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Posts Tagged ‘Shameik Moore’

Samaritan

Thursday, September 1st, 2022

It seems to me like Sylvester Stallone has been talking up this retired super hero movie SAMARITAN (not to be confused with THE SAMARITAN) for ridiculously long. That’s because, I’m reading now, it was intended for a theatrical release in November of 2020. A pandemic happened, it got delayed, Amazon bought MGM, now it’s finally out, but released straight to Amazon Prime. I can see why they’d do that – it doesn’t have the scope people expect from theatrical movies, but it’s also not a serious indie movie, or a cheapie where he shot all his stuff over a weekend and green-screened him in with the other actors. I think it’s a mid-budget movie! Like they used to make!

In my opinion SAMARITAN doesn’t go the distance to completely working, but honestly it’s much better than the bullshit I always pictured. Off brand super heroes aren’t all that appealing to me, and Stallone playing one kinda seemed like a concession. He’s keenly aware that super heroes have replaced his style of action hero in the popular imagination, so playing one sounded like a sad “Okay, kids, I guess this is what you want then” surrender. What I didn’t really consider is that Stallone already played super heroes in JUDGE DREDD and DEMOLITION MAN. It turns out SAMARITAN is sort of like that type of movie for the Old Man Stallone era – scaled down, grittier, with some melancholy to it. And, admittedly, without the satirical elements that have helped those survive in our memories. But it’s more interesting than I expected. (read the rest of this shit…)

Cut Throat City

Monday, February 1st, 2021

CUT THROAT CITY may be the capital of CUTTHROAT ISLAND, I’m not sure, but the one I’m here to write about is the crime film set in New Orleans shortly after Hurricane Katrina, and it’s the latest directorial effort of The RZA.

As you may know I’m a fan of RZA’s music (Wu-Tang Clan, GHOST DOG score), acting (THE PROTECTOR 2, BRICK MANSIONS, THE DEAD DON’T DIE) and film scholarship (the commentary track on THE 36TH CHAMBER OF SHAOLIN, his 36films.com livestreams). I’m also a big fan of his first film as a director (and writer and star and composer), THE MAN WITH THE IRON FISTS. I have some issues with the way he shot the fights, but I absolutely love the old school kung fu fantasy world he created and the many characters, clans and weapons within it. So I take him seriously as a filmmaker. (read the rest of this shit…)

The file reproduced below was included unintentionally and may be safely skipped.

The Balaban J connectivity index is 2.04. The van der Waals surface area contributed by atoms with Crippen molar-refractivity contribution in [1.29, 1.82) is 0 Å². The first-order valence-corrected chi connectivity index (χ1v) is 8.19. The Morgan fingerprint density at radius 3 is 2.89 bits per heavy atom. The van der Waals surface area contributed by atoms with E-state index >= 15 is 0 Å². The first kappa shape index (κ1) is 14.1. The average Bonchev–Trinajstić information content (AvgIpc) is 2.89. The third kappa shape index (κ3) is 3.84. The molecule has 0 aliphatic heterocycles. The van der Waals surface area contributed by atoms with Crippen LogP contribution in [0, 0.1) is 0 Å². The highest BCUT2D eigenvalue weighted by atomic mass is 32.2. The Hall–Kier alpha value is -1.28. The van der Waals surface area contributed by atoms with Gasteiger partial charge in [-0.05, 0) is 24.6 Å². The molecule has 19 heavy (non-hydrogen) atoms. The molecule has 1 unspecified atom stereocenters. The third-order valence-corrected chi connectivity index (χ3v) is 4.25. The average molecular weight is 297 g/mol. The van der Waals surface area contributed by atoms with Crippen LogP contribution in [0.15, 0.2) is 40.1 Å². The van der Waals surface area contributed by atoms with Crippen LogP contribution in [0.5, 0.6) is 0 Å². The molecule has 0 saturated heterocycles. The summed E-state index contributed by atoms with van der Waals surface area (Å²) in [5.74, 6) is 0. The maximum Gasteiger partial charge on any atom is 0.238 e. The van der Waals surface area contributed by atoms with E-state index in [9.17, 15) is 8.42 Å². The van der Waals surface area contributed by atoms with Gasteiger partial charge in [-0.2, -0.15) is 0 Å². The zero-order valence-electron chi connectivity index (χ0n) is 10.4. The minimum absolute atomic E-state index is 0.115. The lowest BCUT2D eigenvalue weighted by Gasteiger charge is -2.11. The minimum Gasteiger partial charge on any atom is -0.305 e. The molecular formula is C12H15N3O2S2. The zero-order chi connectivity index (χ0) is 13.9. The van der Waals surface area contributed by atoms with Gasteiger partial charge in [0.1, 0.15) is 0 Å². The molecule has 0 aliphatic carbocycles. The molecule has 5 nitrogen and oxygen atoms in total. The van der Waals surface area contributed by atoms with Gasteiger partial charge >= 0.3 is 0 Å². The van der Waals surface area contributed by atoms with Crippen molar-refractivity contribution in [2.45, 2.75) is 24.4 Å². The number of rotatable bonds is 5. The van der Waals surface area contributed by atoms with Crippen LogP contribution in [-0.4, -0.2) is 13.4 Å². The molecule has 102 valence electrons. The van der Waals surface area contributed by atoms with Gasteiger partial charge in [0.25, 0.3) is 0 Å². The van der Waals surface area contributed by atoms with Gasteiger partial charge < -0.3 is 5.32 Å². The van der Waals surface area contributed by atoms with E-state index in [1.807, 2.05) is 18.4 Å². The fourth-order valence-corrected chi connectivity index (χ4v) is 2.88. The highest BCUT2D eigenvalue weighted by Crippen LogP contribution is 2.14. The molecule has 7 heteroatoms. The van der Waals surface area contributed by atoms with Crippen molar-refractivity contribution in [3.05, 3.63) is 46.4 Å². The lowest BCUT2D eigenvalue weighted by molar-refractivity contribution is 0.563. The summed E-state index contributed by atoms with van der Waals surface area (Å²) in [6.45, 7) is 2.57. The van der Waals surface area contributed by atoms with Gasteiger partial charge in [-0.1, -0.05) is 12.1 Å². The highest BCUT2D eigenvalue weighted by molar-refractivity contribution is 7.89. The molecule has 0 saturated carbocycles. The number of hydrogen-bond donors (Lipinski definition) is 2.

Spider-Man: Into the Spider-Verse

Thursday, January 3rd, 2019

SPIDER-MAN: INTO THE SPIDER-VERSE is the 7th motion picture starring Spider-Man (not counting unauthorized Turkish ones), the second Sony In Association With Marvel movie of 2018, and probly only the third biggest Marvel Comics movie of its year. But I honestly think it’s revolutionary. Not necessarily for super heroes – its story of colliding alternate dimensions is clever, but built on familiar comic book traditions – but for animated features. Somehow Sony, who had been considered so clueless about what to do with Spider-Man that they had to farm him out to Marvel, found people who knew how to celebrate the vast history, meaning and potential of the character in a completely new cinematic way.

So much has been done in computer animation since TOY STORY. There have been many great achievements in the form, including two funny super hero movies in the INCREDIBLES series. But the kineticism and print-inspired graphic playfulness of SPIDER-VERSE feels completely new. The Spider-men-and-women run and flip and swing and glide in exaggerated splash page poses true to the history of cartooning but rarely possible in computer models. They’re (mostly) rendered in three dimensions, but with line art details and outlines and Zip-a-Tone dot shading. Some shots or characters are done in traditional hand drawn animation. Backgrounds sometimes have spray paint coloring in honor of the movie’s graffiti writer protagonist. Comic book description boxes, sound effects and motion lines – most importantly Spidey-Sense wiggle lines – appear on screen. The filmatism includes split screens, pseudo time lapse, jump cuts and hotshot flying camera moves that seem more at home in this cartoony animation than in the special effects movies where they have to pass for live action. (read the rest of this shit…)